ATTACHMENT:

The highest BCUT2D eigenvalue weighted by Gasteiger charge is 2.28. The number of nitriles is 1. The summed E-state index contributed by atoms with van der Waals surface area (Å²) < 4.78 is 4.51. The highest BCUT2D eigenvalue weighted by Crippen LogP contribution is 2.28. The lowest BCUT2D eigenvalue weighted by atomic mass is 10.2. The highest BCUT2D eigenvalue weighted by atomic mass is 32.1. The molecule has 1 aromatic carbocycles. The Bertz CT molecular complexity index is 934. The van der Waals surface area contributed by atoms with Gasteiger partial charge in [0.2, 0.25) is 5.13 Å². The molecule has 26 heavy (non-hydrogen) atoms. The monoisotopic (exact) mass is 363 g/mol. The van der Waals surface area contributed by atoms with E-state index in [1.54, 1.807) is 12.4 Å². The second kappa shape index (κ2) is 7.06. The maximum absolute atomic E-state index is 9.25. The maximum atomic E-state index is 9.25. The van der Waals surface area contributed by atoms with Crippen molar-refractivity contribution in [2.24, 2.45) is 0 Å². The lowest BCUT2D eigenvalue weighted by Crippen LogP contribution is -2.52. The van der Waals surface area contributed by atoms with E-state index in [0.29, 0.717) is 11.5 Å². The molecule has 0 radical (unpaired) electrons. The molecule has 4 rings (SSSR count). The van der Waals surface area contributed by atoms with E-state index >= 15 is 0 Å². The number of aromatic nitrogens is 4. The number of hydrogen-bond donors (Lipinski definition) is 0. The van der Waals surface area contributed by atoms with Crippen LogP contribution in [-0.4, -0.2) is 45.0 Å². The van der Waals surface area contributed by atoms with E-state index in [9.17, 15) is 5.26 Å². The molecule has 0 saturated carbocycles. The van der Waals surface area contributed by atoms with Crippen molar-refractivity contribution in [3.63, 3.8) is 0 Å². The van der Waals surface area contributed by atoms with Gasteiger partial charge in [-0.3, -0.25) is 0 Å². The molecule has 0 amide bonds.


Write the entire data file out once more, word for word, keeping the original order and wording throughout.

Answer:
The highest BCUT2D eigenvalue weighted by Gasteiger charge is 2.28. The number of nitriles is 1. The summed E-state index contributed by atoms with van der Waals surface area (Å²) < 4.78 is 4.51. The highest BCUT2D eigenvalue weighted by Crippen LogP contribution is 2.28. The lowest BCUT2D eigenvalue weighted by atomic mass is 10.2. The highest BCUT2D eigenvalue weighted by atomic mass is 32.1. The molecule has 1 aromatic carbocycles. The Bertz CT molecular complexity index is 934. The van der Waals surface area contributed by atoms with Gasteiger partial charge in [0.2, 0.25) is 5.13 Å². The molecule has 26 heavy (non-hydrogen) atoms. The monoisotopic (exact) mass is 363 g/mol. The van der Waals surface area contributed by atoms with E-state index in [1.54, 1.807) is 12.4 Å². The second kappa shape index (κ2) is 7.06. The maximum absolute atomic E-state index is 9.25. The maximum atomic E-state index is 9.25. The van der Waals surface area contributed by atoms with Crippen molar-refractivity contribution in [2.24, 2.45) is 0 Å². The lowest BCUT2D eigenvalue weighted by Crippen LogP contribution is -2.52. The van der Waals surface area contributed by atoms with E-state index in [0.29, 0.717) is 11.5 Å². The molecule has 0 radical (unpaired) electrons. The molecule has 4 rings (SSSR count). The van der Waals surface area contributed by atoms with E-state index >= 15 is 0 Å². The number of aromatic nitrogens is 4. The number of hydrogen-bond donors (Lipinski definition) is 0. The van der Waals surface area contributed by atoms with Crippen LogP contribution in [-0.4, -0.2) is 45.0 Å². The van der Waals surface area contributed by atoms with E-state index in [9.17, 15) is 5.26 Å². The molecule has 0 saturated carbocycles. The van der Waals surface area contributed by atoms with Crippen molar-refractivity contribution in [3.63, 3.8) is 0 Å². The van der Waals surface area contributed by atoms with Gasteiger partial charge in [-0.3, -0.25) is 0 Å². The molecule has 0 amide bonds.